“You’ll have to wear the striped stockings after this,” said Una. “Just think how the boys in school will laugh at you. You know how they laugh at Mamie Warren for her striped stockings and call her barber pole and yours are far worse.”
“I won’t wear them,” said Faith. “I’ll go barefooted first, cold as it is.”
“You can’t go barefooted to church to-morrow. Think what people would say.”
“Then I’ll stay home.”
“You can’t. You know very well Aunt Martha will make you go.”
Faith did know this. The one thing on which Aunt Martha troubled herself to insist was that they must all go to church, rain or shine. How they were dressed, or if they were dressed at all, never concerned her. But go they must. That was how Aunt Martha had been brought up seventy years ago, and that was how she meant to bring them up.
“Haven’t you got a pair you can lend me, Una?” said poor Faith piteously.
Una shook her head. “No, you know I only have the one black pair. And they’re so tight I can hardly get them on. They wouldn’t go on you. Neither would my gray ones. Besides, the legs of them are all darned and darned.”
“I won’t wear those striped stockings,” said Faith stubbornly. “The feel of them is even worse than the looks. They make me feel as if my legs were as big as barrels and they’re so scratchy.”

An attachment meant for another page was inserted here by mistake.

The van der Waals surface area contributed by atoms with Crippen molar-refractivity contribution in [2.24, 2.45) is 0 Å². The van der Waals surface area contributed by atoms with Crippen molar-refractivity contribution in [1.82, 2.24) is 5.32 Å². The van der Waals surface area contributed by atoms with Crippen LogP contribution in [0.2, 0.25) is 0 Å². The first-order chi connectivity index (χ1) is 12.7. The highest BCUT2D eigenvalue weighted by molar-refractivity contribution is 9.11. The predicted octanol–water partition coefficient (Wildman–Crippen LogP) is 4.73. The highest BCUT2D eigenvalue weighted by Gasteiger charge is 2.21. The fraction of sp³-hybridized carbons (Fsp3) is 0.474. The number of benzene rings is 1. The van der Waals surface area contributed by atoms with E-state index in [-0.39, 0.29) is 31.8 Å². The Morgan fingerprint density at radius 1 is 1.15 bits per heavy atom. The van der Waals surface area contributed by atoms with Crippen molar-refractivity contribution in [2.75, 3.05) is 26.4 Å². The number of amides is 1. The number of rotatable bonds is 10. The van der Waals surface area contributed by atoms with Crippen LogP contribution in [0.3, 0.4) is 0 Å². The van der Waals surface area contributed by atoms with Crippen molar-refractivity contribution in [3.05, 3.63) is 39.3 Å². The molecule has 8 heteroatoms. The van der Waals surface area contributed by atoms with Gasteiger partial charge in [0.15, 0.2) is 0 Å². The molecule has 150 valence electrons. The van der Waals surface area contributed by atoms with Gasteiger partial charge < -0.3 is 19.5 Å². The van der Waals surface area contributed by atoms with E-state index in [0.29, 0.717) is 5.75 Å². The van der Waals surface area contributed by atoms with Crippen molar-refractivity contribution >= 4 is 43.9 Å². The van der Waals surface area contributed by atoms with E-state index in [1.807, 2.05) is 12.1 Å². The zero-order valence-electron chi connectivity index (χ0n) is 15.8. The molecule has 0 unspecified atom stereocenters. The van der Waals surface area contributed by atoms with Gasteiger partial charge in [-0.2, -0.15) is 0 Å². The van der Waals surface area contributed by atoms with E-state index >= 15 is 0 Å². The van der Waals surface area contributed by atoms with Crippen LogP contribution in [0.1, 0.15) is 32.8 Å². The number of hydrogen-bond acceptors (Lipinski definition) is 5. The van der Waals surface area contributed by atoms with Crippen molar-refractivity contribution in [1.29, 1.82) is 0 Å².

“Well, I don’t know what you’re going to do.”
“If father was home I’d go and ask him to get me a new pair before the store closes. But he won’t be home till too late. I’ll ask him Monday—and I won’t go to church tomorrow. I’ll pretend I’m sick and Aunt Martha’ll have to let me stay home.”
“That would be acting a lie, Faith,” cried Una. “You can’t do that. You know it would be dreadful. What would father say if he knew? Don’t you remember how he talked to us after mother died and told us we must always be true, no matter what else we failed in. He said we must never tell or act a lie—he said he’d trust us not to. You can’t do it, Faith. Just wear the striped stockings. It’ll only be for once. Nobody will notice them in church. It isn’t like school. And your new brown dress is so long they won’t show much. Wasn’t it lucky Aunt Martha made it big, so you’d have room to grow in it, for all you hated it so when she finished it?”
“I won’t wear those stockings,” repeated Faith. She uncoiled her bare, white legs from the tombstone and deliberately walked through the wet, cold grass to the bank of snow. Setting her teeth, she stepped upon it and stood there.
“What are you doing?” cried Una aghast. “You’ll catch your death of cold, Faith Meredith.”
“I’m trying to,” answered Faith. “I hope I’ll catch a fearful cold and be awful sick to-morrow. Then I won’t be acting a lie. I’m going to stand here as long as I can bear it.”